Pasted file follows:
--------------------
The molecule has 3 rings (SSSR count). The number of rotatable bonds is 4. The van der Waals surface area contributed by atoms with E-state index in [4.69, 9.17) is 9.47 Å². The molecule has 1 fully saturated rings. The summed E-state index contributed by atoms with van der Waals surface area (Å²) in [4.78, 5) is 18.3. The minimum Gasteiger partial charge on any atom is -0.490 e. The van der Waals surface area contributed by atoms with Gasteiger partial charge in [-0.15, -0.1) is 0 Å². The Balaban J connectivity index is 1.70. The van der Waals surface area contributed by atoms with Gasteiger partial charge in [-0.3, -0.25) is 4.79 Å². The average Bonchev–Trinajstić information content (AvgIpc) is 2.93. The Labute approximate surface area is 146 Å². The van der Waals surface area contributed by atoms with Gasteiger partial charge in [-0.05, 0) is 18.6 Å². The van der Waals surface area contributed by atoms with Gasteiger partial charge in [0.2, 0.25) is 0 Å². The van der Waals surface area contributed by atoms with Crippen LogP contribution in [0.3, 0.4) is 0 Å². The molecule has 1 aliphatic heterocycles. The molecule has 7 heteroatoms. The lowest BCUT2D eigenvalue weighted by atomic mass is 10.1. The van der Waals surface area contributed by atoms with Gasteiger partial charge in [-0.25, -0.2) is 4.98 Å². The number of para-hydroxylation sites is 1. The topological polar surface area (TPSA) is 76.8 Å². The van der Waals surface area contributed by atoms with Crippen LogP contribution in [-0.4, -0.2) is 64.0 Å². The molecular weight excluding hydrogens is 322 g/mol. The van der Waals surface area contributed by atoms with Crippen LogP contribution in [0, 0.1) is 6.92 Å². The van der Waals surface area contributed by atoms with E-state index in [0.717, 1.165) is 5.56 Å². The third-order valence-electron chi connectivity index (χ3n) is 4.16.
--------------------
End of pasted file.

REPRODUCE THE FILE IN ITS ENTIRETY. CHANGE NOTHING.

The molecule has 3 rings (SSSR count). The number of rotatable bonds is 4. The van der Waals surface area contributed by atoms with E-state index in [4.69, 9.17) is 9.47 Å². The molecule has 1 fully saturated rings. The summed E-state index contributed by atoms with van der Waals surface area (Å²) in [4.78, 5) is 18.3. The minimum Gasteiger partial charge on any atom is -0.490 e. The van der Waals surface area contributed by atoms with Gasteiger partial charge in [-0.15, -0.1) is 0 Å². The Balaban J connectivity index is 1.70. The van der Waals surface area contributed by atoms with Gasteiger partial charge in [-0.3, -0.25) is 4.79 Å². The average Bonchev–Trinajstić information content (AvgIpc) is 2.93. The Labute approximate surface area is 146 Å². The van der Waals surface area contributed by atoms with Gasteiger partial charge in [-0.05, 0) is 18.6 Å². The van der Waals surface area contributed by atoms with Gasteiger partial charge in [0.2, 0.25) is 0 Å². The van der Waals surface area contributed by atoms with Crippen LogP contribution in [0.3, 0.4) is 0 Å². The molecule has 1 aliphatic heterocycles. The molecule has 7 heteroatoms. The lowest BCUT2D eigenvalue weighted by atomic mass is 10.1. The van der Waals surface area contributed by atoms with Gasteiger partial charge in [-0.25, -0.2) is 4.98 Å². The number of para-hydroxylation sites is 1. The topological polar surface area (TPSA) is 76.8 Å². The van der Waals surface area contributed by atoms with Crippen LogP contribution in [-0.4, -0.2) is 64.0 Å². The molecular weight excluding hydrogens is 322 g/mol. The van der Waals surface area contributed by atoms with Crippen LogP contribution in [0, 0.1) is 6.92 Å². The van der Waals surface area contributed by atoms with E-state index in [0.717, 1.165) is 5.56 Å². The third-order valence-electron chi connectivity index (χ3n) is 4.16.